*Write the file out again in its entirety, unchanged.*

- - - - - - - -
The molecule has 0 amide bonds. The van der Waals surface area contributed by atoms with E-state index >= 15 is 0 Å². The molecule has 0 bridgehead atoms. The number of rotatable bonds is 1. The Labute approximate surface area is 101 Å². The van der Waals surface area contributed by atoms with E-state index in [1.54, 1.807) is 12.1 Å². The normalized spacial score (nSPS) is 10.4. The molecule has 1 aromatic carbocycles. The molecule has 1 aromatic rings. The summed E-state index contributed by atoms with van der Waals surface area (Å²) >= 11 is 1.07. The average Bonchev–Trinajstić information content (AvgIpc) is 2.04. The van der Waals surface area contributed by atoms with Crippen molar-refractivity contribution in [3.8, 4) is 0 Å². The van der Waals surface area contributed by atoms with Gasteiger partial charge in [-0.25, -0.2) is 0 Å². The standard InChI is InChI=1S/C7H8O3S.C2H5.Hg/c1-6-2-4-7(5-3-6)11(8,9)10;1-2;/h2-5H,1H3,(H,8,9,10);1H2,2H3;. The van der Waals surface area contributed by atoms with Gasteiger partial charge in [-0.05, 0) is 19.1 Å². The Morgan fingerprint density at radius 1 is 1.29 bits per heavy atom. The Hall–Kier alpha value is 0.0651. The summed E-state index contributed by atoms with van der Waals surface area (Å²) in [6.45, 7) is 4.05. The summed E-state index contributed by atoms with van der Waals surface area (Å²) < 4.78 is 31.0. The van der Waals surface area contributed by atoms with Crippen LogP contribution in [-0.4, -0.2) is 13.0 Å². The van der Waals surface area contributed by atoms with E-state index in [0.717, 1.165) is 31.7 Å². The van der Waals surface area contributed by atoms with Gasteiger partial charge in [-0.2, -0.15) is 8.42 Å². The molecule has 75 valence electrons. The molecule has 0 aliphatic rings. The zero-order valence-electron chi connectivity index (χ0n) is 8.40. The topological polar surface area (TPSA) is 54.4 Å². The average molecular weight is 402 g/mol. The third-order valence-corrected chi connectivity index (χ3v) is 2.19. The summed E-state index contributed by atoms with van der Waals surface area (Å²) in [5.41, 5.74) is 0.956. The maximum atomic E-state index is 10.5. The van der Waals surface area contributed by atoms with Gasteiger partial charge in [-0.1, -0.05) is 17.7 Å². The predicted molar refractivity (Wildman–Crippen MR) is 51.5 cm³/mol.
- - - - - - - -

The molecule has 0 amide bonds. The van der Waals surface area contributed by atoms with E-state index >= 15 is 0 Å². The molecule has 0 bridgehead atoms. The number of rotatable bonds is 1. The Labute approximate surface area is 101 Å². The van der Waals surface area contributed by atoms with E-state index in [1.54, 1.807) is 12.1 Å². The normalized spacial score (nSPS) is 10.4. The molecule has 1 aromatic carbocycles. The molecule has 1 aromatic rings. The summed E-state index contributed by atoms with van der Waals surface area (Å²) >= 11 is 1.07. The average Bonchev–Trinajstić information content (AvgIpc) is 2.04. The van der Waals surface area contributed by atoms with Crippen molar-refractivity contribution in [3.8, 4) is 0 Å². The van der Waals surface area contributed by atoms with Gasteiger partial charge in [-0.25, -0.2) is 0 Å². The standard InChI is InChI=1S/C7H8O3S.C2H5.Hg/c1-6-2-4-7(5-3-6)11(8,9)10;1-2;/h2-5H,1H3,(H,8,9,10);1H2,2H3;. The van der Waals surface area contributed by atoms with Gasteiger partial charge in [-0.05, 0) is 19.1 Å². The Morgan fingerprint density at radius 1 is 1.29 bits per heavy atom. The Hall–Kier alpha value is 0.0651. The summed E-state index contributed by atoms with van der Waals surface area (Å²) in [6.45, 7) is 4.05. The summed E-state index contributed by atoms with van der Waals surface area (Å²) < 4.78 is 31.0. The van der Waals surface area contributed by atoms with Crippen LogP contribution in [-0.4, -0.2) is 13.0 Å². The van der Waals surface area contributed by atoms with E-state index in [0.717, 1.165) is 31.7 Å². The van der Waals surface area contributed by atoms with Gasteiger partial charge in [-0.2, -0.15) is 8.42 Å². The molecule has 75 valence electrons. The molecule has 0 aliphatic rings. The zero-order valence-electron chi connectivity index (χ0n) is 8.40. The topological polar surface area (TPSA) is 54.4 Å². The average molecular weight is 402 g/mol. The third-order valence-corrected chi connectivity index (χ3v) is 2.19. The summed E-state index contributed by atoms with van der Waals surface area (Å²) in [5.41, 5.74) is 0.956. The maximum atomic E-state index is 10.5. The van der Waals surface area contributed by atoms with Gasteiger partial charge in [-0.1, -0.05) is 17.7 Å². The predicted molar refractivity (Wildman–Crippen MR) is 51.5 cm³/mol.